Estimated driving time from Franz Josef to Queenstown was about 4.5 hours but we expected stops for photos and refreshments to extend that by an hour or two, making an early start desirable. We scheduled an 8:00 am start but woke early, had breakfast and managed to beat our mark by almost 30 minutes.
We had planned to pause at Lake Matheson near Fox but before we reached Fox Majella discovered from her Lonely Planet guide that the walk around the lake took an hour and the spot with reflected views of the mountains was at the far end. We decided to skip that excursion.
On our way south to Haast we stopped for photos by Lake Moeraki and at Knight’s Point lookout. The lake surface was smooth and we hoped for reflections of snow capped mountains but the angle was not right for that though we did capture some reflections of the hills across the lake. At the lookout we had a last good look at the rocky coastline and Helen spotted some moving specks that we took to be seals on the beach across a small bay.
Haast was our planned coffee stop. It is the only real opportunity between Fox and Wanaka and we also intended to top up fuel before attempting the Haast Pass road to Wanaka. As we pulled up Majella noticed they were advertising whitebait patties and had to have one. I declined the offer of a second from the server and was surprised when the charge for our two coffees and patty came to $21.50. I’m not a great lover of fish and thought that $12.50 for some tiny whole fish that arrived embedded in scrambled egg was a bit rich.
Our assumption that we would find fuel in Haast proved incorrect and we had to backtrack 3 km to Haast Junction to buy some before heading up the Haast River toward the pass. The river wound through a broad valley backed by snow capped peaks and with waterfalls punctuating the slopes. We stopped for photos a couple of times along the flat section of the valley before the road headed up the slope as the valley narrowed. We parked in the space above the bridge at the Gates of Haast to view and photograph the rapids. The better viewing was below the bridge on the lower side but we decided not to risk the walk across the narrow bridge even though the traffic was infrequent. We did grab some quick shots from the bridge.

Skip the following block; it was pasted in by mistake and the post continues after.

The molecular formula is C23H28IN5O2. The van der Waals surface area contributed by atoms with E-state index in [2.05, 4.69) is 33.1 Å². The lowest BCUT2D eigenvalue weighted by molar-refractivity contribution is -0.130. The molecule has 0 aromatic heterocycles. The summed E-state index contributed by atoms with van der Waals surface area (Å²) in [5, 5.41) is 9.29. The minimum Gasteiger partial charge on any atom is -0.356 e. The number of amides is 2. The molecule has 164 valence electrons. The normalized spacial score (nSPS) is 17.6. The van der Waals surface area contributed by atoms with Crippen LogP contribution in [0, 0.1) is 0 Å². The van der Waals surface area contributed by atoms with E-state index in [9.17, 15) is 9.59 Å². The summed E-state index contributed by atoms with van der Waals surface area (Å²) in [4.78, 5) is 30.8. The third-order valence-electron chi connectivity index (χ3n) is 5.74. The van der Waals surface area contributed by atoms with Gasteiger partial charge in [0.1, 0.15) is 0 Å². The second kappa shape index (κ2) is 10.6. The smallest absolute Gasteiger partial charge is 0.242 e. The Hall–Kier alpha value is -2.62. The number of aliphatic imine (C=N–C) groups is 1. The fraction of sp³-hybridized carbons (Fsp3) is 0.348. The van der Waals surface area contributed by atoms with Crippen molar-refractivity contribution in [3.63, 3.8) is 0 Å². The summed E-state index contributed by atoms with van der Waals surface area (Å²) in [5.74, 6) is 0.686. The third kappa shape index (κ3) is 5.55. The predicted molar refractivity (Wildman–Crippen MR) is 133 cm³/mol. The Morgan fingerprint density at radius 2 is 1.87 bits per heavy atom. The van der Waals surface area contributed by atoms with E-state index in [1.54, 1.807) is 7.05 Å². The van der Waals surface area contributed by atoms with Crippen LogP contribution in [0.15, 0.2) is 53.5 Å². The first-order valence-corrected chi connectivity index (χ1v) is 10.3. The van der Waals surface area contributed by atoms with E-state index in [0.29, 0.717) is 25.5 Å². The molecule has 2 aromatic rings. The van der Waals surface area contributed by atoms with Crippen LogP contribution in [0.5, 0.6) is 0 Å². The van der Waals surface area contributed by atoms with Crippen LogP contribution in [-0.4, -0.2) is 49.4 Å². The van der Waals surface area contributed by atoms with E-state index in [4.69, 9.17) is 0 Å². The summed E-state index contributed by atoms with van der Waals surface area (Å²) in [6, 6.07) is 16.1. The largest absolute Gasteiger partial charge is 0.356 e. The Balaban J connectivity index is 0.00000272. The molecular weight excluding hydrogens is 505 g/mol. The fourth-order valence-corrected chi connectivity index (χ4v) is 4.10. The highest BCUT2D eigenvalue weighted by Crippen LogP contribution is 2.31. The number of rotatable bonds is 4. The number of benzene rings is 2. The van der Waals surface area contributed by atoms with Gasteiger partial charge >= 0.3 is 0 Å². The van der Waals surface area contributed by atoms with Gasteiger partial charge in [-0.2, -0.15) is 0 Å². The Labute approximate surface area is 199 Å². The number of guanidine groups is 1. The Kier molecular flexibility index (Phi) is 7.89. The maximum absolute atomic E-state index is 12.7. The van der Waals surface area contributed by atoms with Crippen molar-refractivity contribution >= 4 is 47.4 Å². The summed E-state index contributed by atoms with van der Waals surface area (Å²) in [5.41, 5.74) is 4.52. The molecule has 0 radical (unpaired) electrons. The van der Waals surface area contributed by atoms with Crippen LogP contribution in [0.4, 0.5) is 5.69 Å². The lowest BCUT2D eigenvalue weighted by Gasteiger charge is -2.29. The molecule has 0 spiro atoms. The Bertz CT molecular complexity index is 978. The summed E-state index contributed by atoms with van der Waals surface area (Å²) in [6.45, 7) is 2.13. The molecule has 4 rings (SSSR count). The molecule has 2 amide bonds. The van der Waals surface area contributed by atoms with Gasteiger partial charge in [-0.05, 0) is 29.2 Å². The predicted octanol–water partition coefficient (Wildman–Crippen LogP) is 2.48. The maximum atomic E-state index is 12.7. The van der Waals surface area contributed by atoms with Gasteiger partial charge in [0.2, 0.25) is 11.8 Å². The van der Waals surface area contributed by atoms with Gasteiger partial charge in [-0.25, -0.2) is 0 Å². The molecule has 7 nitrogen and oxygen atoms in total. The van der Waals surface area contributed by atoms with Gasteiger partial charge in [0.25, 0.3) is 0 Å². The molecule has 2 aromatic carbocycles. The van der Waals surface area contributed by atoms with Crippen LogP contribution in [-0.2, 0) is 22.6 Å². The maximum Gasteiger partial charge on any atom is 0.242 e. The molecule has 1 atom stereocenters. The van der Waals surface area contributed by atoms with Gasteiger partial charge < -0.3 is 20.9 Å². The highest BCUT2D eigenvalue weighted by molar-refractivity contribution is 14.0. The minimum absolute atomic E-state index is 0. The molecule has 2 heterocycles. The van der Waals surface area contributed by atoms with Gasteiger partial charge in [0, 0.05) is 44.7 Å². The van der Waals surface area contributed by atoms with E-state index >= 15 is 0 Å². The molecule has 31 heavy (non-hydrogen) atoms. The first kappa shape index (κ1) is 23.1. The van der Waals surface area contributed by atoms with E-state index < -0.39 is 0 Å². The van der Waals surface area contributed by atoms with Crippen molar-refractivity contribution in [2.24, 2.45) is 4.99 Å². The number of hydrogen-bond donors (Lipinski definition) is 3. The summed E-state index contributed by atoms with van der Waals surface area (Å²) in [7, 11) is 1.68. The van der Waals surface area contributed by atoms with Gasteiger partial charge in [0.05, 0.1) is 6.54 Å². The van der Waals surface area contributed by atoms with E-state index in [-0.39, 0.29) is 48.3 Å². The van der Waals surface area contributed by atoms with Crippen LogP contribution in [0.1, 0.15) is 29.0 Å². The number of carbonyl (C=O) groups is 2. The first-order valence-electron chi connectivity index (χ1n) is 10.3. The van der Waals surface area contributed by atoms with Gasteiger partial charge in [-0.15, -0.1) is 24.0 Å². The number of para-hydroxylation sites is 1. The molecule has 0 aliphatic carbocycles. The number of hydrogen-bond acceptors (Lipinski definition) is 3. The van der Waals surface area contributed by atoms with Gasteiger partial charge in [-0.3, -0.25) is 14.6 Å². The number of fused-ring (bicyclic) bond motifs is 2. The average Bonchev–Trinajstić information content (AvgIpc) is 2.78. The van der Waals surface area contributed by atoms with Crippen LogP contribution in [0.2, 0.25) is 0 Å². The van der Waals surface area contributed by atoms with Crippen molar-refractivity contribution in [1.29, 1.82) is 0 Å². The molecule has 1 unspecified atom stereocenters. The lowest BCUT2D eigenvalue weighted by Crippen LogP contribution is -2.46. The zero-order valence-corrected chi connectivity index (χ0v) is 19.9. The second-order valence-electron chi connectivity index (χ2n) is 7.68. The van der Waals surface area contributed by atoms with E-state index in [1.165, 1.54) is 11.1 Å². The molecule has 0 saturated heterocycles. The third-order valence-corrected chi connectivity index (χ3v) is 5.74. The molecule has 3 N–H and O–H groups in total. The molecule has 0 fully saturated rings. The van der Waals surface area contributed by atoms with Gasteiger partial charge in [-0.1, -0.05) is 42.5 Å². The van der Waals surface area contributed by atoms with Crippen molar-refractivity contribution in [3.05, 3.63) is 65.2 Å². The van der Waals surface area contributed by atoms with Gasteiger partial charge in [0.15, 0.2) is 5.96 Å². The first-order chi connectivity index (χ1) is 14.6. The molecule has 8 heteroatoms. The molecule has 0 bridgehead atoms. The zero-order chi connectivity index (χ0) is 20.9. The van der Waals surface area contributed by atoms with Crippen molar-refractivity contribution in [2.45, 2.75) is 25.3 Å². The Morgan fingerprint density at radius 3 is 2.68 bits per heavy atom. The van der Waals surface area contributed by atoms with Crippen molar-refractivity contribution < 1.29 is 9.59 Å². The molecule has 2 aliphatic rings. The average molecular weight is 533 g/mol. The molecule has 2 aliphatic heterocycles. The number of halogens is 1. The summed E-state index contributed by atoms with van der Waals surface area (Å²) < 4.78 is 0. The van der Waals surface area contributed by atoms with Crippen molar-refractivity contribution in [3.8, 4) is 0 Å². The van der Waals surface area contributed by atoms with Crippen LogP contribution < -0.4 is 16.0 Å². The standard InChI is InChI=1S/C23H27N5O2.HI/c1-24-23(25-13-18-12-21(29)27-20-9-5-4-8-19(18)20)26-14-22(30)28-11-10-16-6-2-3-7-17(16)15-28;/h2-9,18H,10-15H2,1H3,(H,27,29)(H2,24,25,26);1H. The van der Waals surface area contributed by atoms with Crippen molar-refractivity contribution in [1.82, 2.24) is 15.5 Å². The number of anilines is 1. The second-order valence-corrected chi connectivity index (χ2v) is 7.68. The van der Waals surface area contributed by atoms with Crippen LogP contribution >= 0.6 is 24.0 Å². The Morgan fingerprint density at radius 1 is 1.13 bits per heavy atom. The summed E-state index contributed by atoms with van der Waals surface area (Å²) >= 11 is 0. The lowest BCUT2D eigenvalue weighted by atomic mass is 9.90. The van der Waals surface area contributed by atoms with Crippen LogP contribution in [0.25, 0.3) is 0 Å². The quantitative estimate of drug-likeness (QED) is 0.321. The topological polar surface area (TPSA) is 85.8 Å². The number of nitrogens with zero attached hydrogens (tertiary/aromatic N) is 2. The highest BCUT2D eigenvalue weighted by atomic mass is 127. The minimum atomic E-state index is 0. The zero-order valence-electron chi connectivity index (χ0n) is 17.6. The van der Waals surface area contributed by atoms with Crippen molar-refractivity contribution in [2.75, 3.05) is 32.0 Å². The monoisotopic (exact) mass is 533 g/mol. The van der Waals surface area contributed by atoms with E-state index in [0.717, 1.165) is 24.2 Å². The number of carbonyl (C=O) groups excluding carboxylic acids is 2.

At Fantail Falls we parked and took the 2 minute walk to the falls. The path in was level and mostly concrete, probably to handle the volume of walkers. We spent some time on the rocky river bed admiring the falls and surrounds. Some built small cairns and John and Helen spent some effort on perfecting their intended entry for the photo of the day.
Not much further up the road we crested the pass and began following the Makarora River down the other side. The countryside gradually became clearer on the drier eastern side of the range but there were still patches of snow visible on the tops of the peaks even as we approached the head of Lake Wanaka.
We drove along the edge of Lake Wanaka and then crossed the isthmus toward Lake Hawea. We stopped there to enjoy the view and catch some photos of the lake. There was a man flying a drone with camera and remote viewing goggles. John could not resist the urge to check it out and try the goggles – probably looking for ways to cement his lead in the photo of the day competition.